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Subject: The Limits of Positional Knowledge

Author: Michael Neish

Date: 00:37:10 11/11/99



Hello,

I sent in a question to rec.games.chess.computer a while ago about how best to
improve a newly-written Chess program, either by sharpening up its search
routine or by programming a better positional sense.  In reply I was recommended
to study the available source code for ideas.

This has led me to another question.  Supposing you stubbornly insist on using
alpha-beta, and not add any of the sophisticated embellishments that everyone
talks about (killer move, null move, etc).  How far can you expect to go just on
programming positional sense alone?  I ask this because it seems to me (as
someone mentioned only last week on rgcc) that positional sense in a program is
to a large extent only window dressing, and that the strength in a program lies
mainly in its ability to search deep.  From my meagre experience as a Chess
programmer it seems to me that positional sense provides nothing more than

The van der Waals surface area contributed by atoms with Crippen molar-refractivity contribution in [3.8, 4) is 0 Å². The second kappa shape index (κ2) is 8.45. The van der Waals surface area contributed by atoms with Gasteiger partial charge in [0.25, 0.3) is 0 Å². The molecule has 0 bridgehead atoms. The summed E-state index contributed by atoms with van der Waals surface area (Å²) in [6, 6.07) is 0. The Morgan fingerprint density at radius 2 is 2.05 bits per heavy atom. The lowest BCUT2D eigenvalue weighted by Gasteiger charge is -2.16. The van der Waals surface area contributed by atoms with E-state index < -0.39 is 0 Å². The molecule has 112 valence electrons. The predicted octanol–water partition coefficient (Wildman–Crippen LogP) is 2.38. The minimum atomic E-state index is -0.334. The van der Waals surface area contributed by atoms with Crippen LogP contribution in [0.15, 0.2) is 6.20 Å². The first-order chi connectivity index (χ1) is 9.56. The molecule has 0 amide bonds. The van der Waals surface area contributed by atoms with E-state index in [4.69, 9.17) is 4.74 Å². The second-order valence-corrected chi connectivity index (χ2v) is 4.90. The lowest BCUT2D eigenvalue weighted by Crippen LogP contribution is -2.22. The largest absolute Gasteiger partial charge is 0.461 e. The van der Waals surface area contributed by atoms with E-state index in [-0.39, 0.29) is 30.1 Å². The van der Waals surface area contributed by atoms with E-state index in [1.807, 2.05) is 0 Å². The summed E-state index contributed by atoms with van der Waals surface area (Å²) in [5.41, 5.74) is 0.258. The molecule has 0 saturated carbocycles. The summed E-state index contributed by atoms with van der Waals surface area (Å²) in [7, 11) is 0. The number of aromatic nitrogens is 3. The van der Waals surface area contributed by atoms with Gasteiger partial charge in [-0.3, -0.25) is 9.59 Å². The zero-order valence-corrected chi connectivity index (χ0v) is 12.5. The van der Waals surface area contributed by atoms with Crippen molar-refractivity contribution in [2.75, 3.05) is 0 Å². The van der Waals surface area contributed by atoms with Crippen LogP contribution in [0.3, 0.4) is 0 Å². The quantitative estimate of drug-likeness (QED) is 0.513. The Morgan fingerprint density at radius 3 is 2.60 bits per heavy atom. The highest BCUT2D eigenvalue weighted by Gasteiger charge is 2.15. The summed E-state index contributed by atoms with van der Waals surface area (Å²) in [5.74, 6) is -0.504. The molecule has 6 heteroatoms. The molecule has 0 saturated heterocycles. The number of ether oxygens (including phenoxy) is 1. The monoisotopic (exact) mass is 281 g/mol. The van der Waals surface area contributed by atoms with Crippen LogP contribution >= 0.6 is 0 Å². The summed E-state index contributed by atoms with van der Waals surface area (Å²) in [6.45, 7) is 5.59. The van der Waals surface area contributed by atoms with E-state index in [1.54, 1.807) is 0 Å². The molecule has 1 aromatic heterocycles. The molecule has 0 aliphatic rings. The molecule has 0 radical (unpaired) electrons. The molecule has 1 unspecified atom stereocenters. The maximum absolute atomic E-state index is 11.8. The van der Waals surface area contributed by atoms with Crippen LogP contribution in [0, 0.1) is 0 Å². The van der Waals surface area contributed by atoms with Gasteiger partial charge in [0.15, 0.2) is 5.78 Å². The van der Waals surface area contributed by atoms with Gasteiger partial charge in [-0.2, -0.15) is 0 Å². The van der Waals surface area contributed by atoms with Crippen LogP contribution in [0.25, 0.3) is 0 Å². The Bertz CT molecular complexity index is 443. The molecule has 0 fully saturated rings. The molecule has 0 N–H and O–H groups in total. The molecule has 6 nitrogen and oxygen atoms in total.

general pointers to the program to play sensibly.

To Dr. Hyatt, who was one of those who replied to me: have you ever tried
feeding nonsensical positional variables to Crafty to see how its play is
affected?  Okay, maybe nonsensical values will ruin the evaluation function
completely (like a value of 5,000 for putting the Queen on a1) but what about
different weighting values from the one you use in Crafty, but still sensible?
Won't the values that enable Crafty to search for the right move in one position
be useless (or detrimental) in other positions?  What difference can it make for
the Bishop to get a score of 32 instead of 30 for landing on e4?  Wouldn't
incurring a heavy penalty for moving, say, Pawn to h5 in a front of your castled
King prevent Crafty from playing h5 when it would be correct to do so?  You will
of course excuse me for not having studied every single line of Crafty's code.
:)

Thanks for your time.

Mike.




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